|None shall pass here...|
Or so said the Black Knight in Monty Python and the Holy Grail, after getting his arms cut off and blood was squirting everywhere, and that could well have been my motto a couple of weeks ago during morning Mass, as I sat there bleeding uncontrollably, next to the altar, after cutting myself shaving!
But, this wasn't your average garden variety flesh wound, as I am used to (I am what you may call the Edward Scissor hands of shaving!), it wouldn't stop bleeding!
It all started on another whirlwind morning at the Espinosas; the girls dragging their feet, my wife running around making breakfast, getting herself ready and counting down the minutes like the announcer at the Miami Heat games, "Two minutes! Twoooo minutes!," and me dressing my son as he slept and trying to get out of the way so as to not get hit by the incoming shrapnel.
After all the chaos, breakfast, teeth and hair brushing, I practically had to push them out the door, so I could get ready in time for Mass, since I have been serving as the lector every Friday for the past several weeks.
However, that particular day, I was running later than usual, which is not saying much, considering I have about 15 minutes to take a shower, shave and finish getting ready in time to make it to the church on time, as David Bowie would say (I'm supposed to be there 15 minutes before the liturgy), so, in my haste, I cut a small gash below my lower lip while shaving.
The solution? The time tested go-to remedy for most men; a small piece of toilet paper! However, it was really gushing out and it took several pieces before it finally clotted up.
I continued my mad scurry and as I finished, I noticed the embarrassing dried red spot near my chin (an omen of things to come!) and, unfortunately, pealed it off carelessly. That's when the flood gates opened up!
Realizing time was against me, I grabbed a sheet of toilet paper, patted the cut, threw on my jacket, picked up my brief case and ran out the door. I was hoping it would dry on my way to the parish.
But, as I drove, I soon realized, it was not going to be easy. I kept dabbing it, in fear that the blood was going to drip on my shirt but, every time I patted it dry, it would well up again in a matter of seconds. And, if I didn't dab it for a little while, in hopes that it would coagulate, it started running down my chin.
When I came to a stop at a red light, already feeling the anxiety of being late and having to read at Mass, which I am still getting used to, and, to top it off, the concern about blood dripping on my shirt, I tried to apply pressure on the cut and held it tight for a little while. But instead of stopping the bleeding, I think it got worse.
I guess it was like the Lamaze classes my wife and I took before our first daughter was born. When I tried to put it into practice during labor, my wife just looked at me, as if to say, "You have got to be kidding!" and that was the end of our Lamaze experience. I had about as much success applying pressure on my cut that morning.
In any case, by then, the sheet of toilet paper I was using was totally soaked. There wasn't a single white spot anywhere on the sheet.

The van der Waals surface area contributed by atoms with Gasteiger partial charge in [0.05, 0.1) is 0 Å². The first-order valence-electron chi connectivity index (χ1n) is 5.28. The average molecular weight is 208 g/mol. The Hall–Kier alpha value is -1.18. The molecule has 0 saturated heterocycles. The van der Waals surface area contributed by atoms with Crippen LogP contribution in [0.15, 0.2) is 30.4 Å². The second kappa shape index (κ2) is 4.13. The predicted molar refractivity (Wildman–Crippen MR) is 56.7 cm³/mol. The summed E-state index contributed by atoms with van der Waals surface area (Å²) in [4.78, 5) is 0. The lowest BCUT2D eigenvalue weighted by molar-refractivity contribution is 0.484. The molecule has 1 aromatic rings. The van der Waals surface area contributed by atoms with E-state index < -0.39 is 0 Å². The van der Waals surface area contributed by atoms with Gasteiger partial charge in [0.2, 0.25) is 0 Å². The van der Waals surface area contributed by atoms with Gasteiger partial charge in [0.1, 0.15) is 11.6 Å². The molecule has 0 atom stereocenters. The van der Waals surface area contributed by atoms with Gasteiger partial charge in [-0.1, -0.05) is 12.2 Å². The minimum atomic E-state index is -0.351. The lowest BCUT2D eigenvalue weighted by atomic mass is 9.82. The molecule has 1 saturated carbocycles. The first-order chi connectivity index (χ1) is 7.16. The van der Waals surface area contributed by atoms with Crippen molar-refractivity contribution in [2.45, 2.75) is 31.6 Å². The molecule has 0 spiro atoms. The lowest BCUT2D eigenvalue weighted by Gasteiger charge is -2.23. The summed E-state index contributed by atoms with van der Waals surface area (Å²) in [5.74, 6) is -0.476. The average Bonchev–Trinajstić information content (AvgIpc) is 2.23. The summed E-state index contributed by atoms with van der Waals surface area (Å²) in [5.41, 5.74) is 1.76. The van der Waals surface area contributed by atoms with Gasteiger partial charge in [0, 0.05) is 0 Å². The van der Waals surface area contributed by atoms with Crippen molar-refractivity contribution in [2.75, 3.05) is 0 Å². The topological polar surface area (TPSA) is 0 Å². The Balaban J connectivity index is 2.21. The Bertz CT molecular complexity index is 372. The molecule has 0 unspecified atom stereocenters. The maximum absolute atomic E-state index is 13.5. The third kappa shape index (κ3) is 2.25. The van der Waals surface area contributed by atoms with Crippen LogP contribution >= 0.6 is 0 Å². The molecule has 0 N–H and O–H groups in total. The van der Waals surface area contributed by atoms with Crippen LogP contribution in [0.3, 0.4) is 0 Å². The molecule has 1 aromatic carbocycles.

I parked my car with only five minutes left before the start of the Mass. I rushed into the church, dipping my finger in Holy Water and doing the sign of the cross, as I hurried up the side aisle, pausing briefly to bow before the tabernacle and continuing into the sacristy. Everyone was ready and were just waiting to begin. I didn't even get much of a chance to read the scriptures before having to walk in with the procession around the altar and unto my seat next to the pulpit.
It just so happened to be the Feast of St. Francis, meaning the reading I had practiced at home before the frenzy was changed!
I was sweating. My adrenaline was pumping. And, I felt my heart pumping out of my chest. I started praying to try to settle down and get focused, and in all honesty, started feeling a bit faint. To make things worse, I was still bleeding!
So, there I was. The priest greeted the congregation, led us in the opening prayer and then sat down, as did the rest of the faithful to listen to the First Reading (me!). I was up.
As I stepped up to the ambo, I still felt the blood running down my chin, and with a small piece of paper towel I got in the sacristy, I kept patting it. I paused briefly to adjust the microphone, dabbed the bleeding once more and began to read.
As I read, I was afraid I was going to drip on the lectionary and kept patting the wound with my left hand every so often, as I tried to stay focus and sound as eloquent and passionate as possible, despite the distraction. A friend later admitted she was wondering whether I was slobbering! Nice.
I held my own during the First Reading but the Responsorial Psalm was longer than usual. It just kept going and going. I thought it was never going to end! Somewhere towards the end, between the unfamiliarity of the text, my concern with bleeding on the lectionary, and my adrenaline and faintness, I thought I was going to collapse.
I thought, "Great! We were in for a treat; a public bludgeoning like the early Christian martyrs!" (Not that I'm comparing myself to a martyr but you get my drift!)
Fortunately, I was able to regain my composure and finish before leading the congregation in the Alleluia, and stepping aside for the Gospel. Whew! It could have gotten ugly!
Although I continued bleeding during the rest of the Mass, at least, I was not the center of attention any more and was able to bleed in obscurity.
On a positive note, I was scheduled to have blood work done that morning, so I figured instead of sticking me with a needle, I was going to suggest they draw the blood from lower lip!
I really should revisit that electric shaver I bought several years ago...